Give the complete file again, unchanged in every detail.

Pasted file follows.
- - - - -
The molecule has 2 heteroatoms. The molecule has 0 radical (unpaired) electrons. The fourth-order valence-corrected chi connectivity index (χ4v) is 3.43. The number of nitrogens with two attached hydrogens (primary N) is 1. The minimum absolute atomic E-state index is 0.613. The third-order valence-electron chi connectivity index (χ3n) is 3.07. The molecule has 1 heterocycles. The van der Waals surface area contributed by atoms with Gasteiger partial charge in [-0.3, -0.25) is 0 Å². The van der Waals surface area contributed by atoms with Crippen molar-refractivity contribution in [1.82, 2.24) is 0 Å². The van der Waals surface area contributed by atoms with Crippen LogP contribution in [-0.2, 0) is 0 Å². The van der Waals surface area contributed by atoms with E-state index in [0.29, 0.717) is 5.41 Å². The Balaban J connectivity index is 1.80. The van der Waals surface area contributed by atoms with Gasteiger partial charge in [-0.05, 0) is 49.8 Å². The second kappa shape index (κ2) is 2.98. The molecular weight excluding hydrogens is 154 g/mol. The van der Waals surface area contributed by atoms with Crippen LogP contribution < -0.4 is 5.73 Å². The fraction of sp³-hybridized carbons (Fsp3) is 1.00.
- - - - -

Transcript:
The molecule has 2 heteroatoms. The molecule has 0 radical (unpaired) electrons. The fourth-order valence-corrected chi connectivity index (χ4v) is 3.43. The number of nitrogens with two attached hydrogens (primary N) is 1. The minimum absolute atomic E-state index is 0.613. The third-order valence-electron chi connectivity index (χ3n) is 3.07. The molecule has 1 heterocycles. The van der Waals surface area contributed by atoms with Gasteiger partial charge in [-0.3, -0.25) is 0 Å². The van der Waals surface area contributed by atoms with Crippen molar-refractivity contribution in [1.82, 2.24) is 0 Å². The van der Waals surface area contributed by atoms with Crippen LogP contribution in [-0.2, 0) is 0 Å². The van der Waals surface area contributed by atoms with E-state index in [0.29, 0.717) is 5.41 Å². The Balaban J connectivity index is 1.80. The van der Waals surface area contributed by atoms with Gasteiger partial charge in [-0.05, 0) is 49.8 Å². The second kappa shape index (κ2) is 2.98. The molecular weight excluding hydrogens is 154 g/mol. The van der Waals surface area contributed by atoms with Crippen LogP contribution < -0.4 is 5.73 Å². The fraction of sp³-hybridized carbons (Fsp3) is 1.00.